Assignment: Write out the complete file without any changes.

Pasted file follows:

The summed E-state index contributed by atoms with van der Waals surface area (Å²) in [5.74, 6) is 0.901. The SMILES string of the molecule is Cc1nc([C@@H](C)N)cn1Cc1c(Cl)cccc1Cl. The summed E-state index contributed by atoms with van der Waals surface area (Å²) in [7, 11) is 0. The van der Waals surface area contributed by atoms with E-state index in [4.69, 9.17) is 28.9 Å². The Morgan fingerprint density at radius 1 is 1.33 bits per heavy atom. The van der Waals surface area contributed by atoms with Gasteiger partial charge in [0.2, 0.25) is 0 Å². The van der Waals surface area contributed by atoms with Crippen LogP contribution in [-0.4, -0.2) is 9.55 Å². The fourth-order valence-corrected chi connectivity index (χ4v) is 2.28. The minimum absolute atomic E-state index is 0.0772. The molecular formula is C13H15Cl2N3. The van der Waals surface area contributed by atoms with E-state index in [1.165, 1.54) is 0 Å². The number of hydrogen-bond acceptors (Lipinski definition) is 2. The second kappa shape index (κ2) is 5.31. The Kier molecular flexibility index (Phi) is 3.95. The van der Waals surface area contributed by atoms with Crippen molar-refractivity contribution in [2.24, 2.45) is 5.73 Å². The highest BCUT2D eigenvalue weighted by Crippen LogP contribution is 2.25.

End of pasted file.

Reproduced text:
The summed E-state index contributed by atoms with van der Waals surface area (Å²) in [5.74, 6) is 0.901. The SMILES string of the molecule is Cc1nc([C@@H](C)N)cn1Cc1c(Cl)cccc1Cl. The summed E-state index contributed by atoms with van der Waals surface area (Å²) in [7, 11) is 0. The van der Waals surface area contributed by atoms with E-state index in [4.69, 9.17) is 28.9 Å². The Morgan fingerprint density at radius 1 is 1.33 bits per heavy atom. The van der Waals surface area contributed by atoms with Gasteiger partial charge in [0.2, 0.25) is 0 Å². The van der Waals surface area contributed by atoms with Crippen LogP contribution in [-0.4, -0.2) is 9.55 Å². The fourth-order valence-corrected chi connectivity index (χ4v) is 2.28. The minimum absolute atomic E-state index is 0.0772. The molecular formula is C13H15Cl2N3. The van der Waals surface area contributed by atoms with E-state index in [1.165, 1.54) is 0 Å². The number of hydrogen-bond acceptors (Lipinski definition) is 2. The second kappa shape index (κ2) is 5.31. The Kier molecular flexibility index (Phi) is 3.95. The van der Waals surface area contributed by atoms with Crippen molar-refractivity contribution in [2.24, 2.45) is 5.73 Å². The highest BCUT2D eigenvalue weighted by Crippen LogP contribution is 2.25.